Autoimmune Hypophysitis Presenting as Solid-Cystic Mass Managed Conservatively
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Publication date: 2018-02-02
Pol J Radiol, 2017; 82: 473-477
Background: Autoimmune hypophysitis (AH) is a rare inflammatory condition of the pituitary gland and usually affects women of childbearing age. It commonly leads to pituitary dysfunction. Moreover, pituitary enlargement may lead to compressive symptoms, which necessitates urgent surgical decompression. Resection of the pituitary gland causes iatrogenic hypopituitarism which requires lifelong hormonal supplementation. With an increasing number of suspected cases of pituitary diseases, there has been a paradigm shift in the management by conservative measures, especially, when surgery is not urgently needed.
Case Report: We report a case of AH in a premenopausal woman presenting with headache. MRI revealed a solid-cystic mass involving the anterior lobe of the pituitary gland. The infundibulum was also thickened and enhancing; however, it was still in the midline. Ancillary MRI findings and hormonal profile were favouring the diagnosis of AH over pituitary neoplasm. The patient was managed conservatively with high doses of glucocorticoids, which resulted in prompt resolution of the lesion. During subsequent follow-up over 6 years, there was no recurrence and partial restoration of the pituitary function was seen. This case is interesting due to an unusual MRI appearance of AH, presenting as a solid-cystic mass. Moreover, disease resolution with conservative treatment strengthens the approach to limit surgery to those patients with compressive symptoms or uncertain diagnosis.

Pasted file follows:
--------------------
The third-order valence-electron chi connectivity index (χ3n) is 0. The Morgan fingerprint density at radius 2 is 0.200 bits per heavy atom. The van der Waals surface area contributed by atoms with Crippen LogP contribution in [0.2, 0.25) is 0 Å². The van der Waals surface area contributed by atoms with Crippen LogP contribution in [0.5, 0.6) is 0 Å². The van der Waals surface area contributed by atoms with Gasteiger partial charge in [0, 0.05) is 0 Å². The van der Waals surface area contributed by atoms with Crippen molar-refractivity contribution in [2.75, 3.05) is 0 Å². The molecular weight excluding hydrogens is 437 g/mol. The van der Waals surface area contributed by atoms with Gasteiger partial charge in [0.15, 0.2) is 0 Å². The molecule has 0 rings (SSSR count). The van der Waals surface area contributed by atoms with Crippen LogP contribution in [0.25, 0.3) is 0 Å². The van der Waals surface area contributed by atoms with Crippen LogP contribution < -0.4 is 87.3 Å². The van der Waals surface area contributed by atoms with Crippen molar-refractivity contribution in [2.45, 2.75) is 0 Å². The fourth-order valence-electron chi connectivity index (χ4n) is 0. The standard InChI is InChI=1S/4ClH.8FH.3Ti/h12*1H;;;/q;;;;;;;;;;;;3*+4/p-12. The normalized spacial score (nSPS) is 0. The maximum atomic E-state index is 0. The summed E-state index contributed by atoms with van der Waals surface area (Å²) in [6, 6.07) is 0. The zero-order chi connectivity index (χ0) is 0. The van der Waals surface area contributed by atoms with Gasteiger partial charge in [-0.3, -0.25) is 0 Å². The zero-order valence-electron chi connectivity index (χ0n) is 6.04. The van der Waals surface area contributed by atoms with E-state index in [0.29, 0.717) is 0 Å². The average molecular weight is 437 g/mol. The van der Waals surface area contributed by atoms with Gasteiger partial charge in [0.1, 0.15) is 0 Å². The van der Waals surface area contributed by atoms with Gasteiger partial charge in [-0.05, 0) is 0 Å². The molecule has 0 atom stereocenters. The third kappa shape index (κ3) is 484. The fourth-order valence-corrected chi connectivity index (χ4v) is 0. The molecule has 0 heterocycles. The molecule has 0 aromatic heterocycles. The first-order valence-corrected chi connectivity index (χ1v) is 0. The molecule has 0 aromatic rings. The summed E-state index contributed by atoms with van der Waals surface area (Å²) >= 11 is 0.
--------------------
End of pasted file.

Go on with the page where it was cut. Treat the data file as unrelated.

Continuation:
Conclusions: AH should be included in the differential diagnosis of solid-cystic pituitary masses along with clinical correlation, which includes early involvement of ACTH and TSH and a relatively rapid development of hypopituitarism. In uncertain cases or with lack of compressive symptoms, a trial of steroids is worthwhile.
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